Plot: Lovely Sylvia Ingleton fell for Guy Ranger when she was just 18.   Her father disapproved of her romantic entanglement with the son of his bailiff although Guy had been to a public school and was a personable young man of 25.   Instead, he is packed off to South Africa to make his fortune and the Squire finds his unfortunate father “another billet.” No job security at the Manor if your son doesn’t know his place!  Sylvia stubbornly considers herself engaged and writes faithfully to Guy for years.   When she is 23, her father remarries unexpectedly and Sylvia’s unpleasant new stepmother makes her life a living hell.  When Sylvia learns the woman has been suppressing her letters from Guy, she decides she must go to South Africa herself to start a new life with him, regardless of possible hardships.  She isn’t a complete idiot – she sends a telegram first and gets a response before she sets out.   There is no one to meet her at Cape Town but when she reaches Ritzen, it is Guy’s cousin, Burke, who is waiting for her and warns her that Guy is not a man worth crossing the world for and she is forced to adjust her plans:
"Have you never heard of me before?" she asked. "Did—Guy—never
speak of me?"
"I knew there was someone." Burke spoke rather unwillingly. "I don't think he ever actually spoke of you to me. We're not exactly—kindred spirits, he and I."
"You don't like him," said Sylvia.
"Nor he me," said Burke Ranger.
She looked at him with her candid eyes. "I don't think you are very tolerant of weakness, are you?" she said gently.
"I don't know," he said non-committally. 
The Good: An entertaining story despite its predictability and lack of dimensional characters. Sylvia is not only beautiful but fearless and resolutely positive.  On the other hand, if only she had spent the five years apart from Guy acquiring some marketable skills!  She could have learned to type like the housemaid in Downton Abbey.   What’s a Squire’s daughter to do when an evil stepmother makes your life a misery and you can’t get a job and move out?  Heading to Africa seems a little extreme and the Manor’s old gardener (seemingly the only person who has her interests at heart) warns her:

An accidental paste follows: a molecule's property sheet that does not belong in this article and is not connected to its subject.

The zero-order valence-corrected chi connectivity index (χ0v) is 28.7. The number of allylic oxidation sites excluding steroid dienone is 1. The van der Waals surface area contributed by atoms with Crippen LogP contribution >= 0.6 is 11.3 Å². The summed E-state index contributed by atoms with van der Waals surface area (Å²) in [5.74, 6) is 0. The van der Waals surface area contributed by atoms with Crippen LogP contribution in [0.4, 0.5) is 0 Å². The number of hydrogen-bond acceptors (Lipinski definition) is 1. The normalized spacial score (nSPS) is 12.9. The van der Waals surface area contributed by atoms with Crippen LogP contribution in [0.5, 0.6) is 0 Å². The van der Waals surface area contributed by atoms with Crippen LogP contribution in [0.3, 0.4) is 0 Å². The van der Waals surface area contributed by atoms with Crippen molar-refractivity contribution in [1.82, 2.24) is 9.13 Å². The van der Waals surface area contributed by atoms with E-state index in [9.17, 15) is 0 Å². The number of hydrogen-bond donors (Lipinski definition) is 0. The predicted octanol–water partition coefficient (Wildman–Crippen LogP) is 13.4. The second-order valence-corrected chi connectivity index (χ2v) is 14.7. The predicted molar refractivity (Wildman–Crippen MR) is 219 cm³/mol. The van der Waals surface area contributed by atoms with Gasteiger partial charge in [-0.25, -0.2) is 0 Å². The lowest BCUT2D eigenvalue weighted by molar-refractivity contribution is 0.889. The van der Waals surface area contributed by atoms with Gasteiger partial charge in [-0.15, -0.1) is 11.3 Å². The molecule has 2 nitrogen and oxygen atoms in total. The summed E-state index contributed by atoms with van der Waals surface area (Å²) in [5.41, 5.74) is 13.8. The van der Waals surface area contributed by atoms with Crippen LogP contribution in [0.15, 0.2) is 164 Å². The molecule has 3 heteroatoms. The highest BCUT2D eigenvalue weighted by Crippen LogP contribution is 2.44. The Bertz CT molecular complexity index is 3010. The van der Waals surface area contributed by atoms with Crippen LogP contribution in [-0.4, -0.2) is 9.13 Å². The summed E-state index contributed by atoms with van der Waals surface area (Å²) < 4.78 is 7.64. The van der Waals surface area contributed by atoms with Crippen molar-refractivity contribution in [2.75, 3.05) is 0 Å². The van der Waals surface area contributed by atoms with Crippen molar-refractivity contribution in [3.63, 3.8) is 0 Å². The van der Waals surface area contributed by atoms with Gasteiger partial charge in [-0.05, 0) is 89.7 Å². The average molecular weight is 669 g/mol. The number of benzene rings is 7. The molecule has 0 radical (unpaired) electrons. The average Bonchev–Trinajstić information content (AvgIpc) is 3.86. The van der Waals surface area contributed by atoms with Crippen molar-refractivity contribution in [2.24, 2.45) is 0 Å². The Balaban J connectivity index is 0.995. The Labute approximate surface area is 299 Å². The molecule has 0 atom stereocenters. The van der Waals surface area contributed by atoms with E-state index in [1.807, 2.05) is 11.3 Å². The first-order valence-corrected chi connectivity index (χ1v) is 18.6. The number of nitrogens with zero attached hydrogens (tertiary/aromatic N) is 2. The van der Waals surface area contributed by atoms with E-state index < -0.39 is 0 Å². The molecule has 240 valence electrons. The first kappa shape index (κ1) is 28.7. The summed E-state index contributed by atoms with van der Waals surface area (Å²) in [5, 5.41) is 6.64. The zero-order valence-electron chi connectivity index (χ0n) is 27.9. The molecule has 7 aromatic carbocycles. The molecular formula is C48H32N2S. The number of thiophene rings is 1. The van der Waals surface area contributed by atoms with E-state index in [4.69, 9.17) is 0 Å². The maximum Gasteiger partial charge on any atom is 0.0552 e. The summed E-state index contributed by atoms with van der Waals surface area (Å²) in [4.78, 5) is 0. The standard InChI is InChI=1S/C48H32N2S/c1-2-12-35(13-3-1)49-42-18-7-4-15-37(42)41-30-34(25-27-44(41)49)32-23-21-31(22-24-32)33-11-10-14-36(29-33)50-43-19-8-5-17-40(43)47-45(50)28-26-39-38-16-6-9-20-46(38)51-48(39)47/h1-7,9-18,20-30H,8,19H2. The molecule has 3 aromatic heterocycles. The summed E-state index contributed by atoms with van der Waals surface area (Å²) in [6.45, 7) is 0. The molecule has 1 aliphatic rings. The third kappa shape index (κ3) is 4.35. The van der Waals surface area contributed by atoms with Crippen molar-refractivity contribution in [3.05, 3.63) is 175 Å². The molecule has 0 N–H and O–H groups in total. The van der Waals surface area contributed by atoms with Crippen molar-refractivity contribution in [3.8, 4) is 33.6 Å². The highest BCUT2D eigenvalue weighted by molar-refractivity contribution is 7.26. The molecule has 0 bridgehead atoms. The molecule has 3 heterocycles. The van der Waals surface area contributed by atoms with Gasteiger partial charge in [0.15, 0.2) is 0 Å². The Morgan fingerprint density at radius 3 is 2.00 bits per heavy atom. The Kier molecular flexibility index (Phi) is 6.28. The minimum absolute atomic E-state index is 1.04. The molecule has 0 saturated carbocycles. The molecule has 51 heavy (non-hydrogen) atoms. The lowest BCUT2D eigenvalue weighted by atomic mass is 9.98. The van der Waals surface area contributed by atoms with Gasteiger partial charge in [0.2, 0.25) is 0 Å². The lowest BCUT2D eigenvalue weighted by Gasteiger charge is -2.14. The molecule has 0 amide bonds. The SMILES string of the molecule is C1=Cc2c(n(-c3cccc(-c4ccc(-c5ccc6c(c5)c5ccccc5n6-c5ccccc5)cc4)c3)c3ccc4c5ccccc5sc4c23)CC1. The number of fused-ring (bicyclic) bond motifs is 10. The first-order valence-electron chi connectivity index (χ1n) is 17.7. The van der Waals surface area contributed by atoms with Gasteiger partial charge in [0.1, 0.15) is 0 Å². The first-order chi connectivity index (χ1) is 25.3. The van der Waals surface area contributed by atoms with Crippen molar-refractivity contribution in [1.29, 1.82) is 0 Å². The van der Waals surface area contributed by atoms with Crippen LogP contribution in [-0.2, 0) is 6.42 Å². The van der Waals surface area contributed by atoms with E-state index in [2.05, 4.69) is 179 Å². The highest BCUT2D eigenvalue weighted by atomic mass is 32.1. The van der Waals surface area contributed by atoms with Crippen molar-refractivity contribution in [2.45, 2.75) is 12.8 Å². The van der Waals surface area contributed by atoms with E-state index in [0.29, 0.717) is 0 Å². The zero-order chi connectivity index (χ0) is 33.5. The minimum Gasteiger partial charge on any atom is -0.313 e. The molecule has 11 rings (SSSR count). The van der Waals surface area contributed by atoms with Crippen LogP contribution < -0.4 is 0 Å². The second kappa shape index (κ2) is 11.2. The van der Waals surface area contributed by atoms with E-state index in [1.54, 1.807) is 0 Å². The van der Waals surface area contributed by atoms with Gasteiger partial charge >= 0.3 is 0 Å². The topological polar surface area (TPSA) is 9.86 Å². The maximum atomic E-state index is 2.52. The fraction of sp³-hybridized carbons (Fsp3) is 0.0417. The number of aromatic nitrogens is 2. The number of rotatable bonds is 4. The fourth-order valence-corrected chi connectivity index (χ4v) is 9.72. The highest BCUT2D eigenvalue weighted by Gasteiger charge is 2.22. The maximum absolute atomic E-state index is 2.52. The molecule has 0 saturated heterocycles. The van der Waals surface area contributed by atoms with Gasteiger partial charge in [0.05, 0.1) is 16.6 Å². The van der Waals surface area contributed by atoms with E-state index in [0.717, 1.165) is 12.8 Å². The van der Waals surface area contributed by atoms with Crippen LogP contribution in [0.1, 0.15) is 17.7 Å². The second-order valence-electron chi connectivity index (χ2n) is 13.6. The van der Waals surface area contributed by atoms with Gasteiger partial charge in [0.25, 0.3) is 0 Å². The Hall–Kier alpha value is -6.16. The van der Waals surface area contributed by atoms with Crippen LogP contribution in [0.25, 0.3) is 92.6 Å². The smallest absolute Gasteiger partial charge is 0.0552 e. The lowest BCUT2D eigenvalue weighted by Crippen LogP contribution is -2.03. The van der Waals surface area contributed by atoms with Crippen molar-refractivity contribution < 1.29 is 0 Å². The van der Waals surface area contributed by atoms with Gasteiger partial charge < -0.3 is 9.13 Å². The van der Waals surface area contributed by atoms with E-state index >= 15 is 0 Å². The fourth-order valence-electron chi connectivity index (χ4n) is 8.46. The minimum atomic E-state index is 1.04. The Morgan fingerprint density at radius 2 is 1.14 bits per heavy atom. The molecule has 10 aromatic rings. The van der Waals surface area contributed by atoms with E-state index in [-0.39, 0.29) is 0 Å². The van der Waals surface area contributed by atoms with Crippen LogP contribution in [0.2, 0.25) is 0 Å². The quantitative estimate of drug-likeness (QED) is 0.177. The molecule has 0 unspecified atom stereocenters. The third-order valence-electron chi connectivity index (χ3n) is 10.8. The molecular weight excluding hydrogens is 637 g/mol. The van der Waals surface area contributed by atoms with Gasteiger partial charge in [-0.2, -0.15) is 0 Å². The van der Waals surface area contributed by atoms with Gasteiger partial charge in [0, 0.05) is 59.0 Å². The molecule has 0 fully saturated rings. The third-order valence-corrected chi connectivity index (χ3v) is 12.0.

"Do you ever ask yourself what sort of man he may be after five years? I'll warrant he's lived every minute of it. He's the sort that would." 
Sylvia shrugs off his words but he was right - Guy has gone to the bad (as Dell would be the first to tell you) although he could have been an equal partner with Burke on his farm, had he lived up to his potential.  But it turns out Guy has no work ethic, drinks too much, uses drugs, and consorts with native women.  Sylvia does not learn all of this at once because Burke tries to shelter her from some of the truth.   Guy cabled her to come in a weak moment but then flees rather than face her, and Burke proposes to her, partly out of responsibility and partly because he admires her pluck and has fallen in love.  Sylvia has no options (it is unclear how she even got the funds to make this trip: maybe she borrowed against the modest inheritance she is due to get in two years) and marries the stranger she instinctively knows she can trust, gallantly asking him to be a comrade rather than a lover.   This is not what Burke wants, but he waits more or less patiently, despite being pulled into an inevitable love triangle in which he worships Sylvia's purity, tries to trust her and give her time to recognize her feelings for him.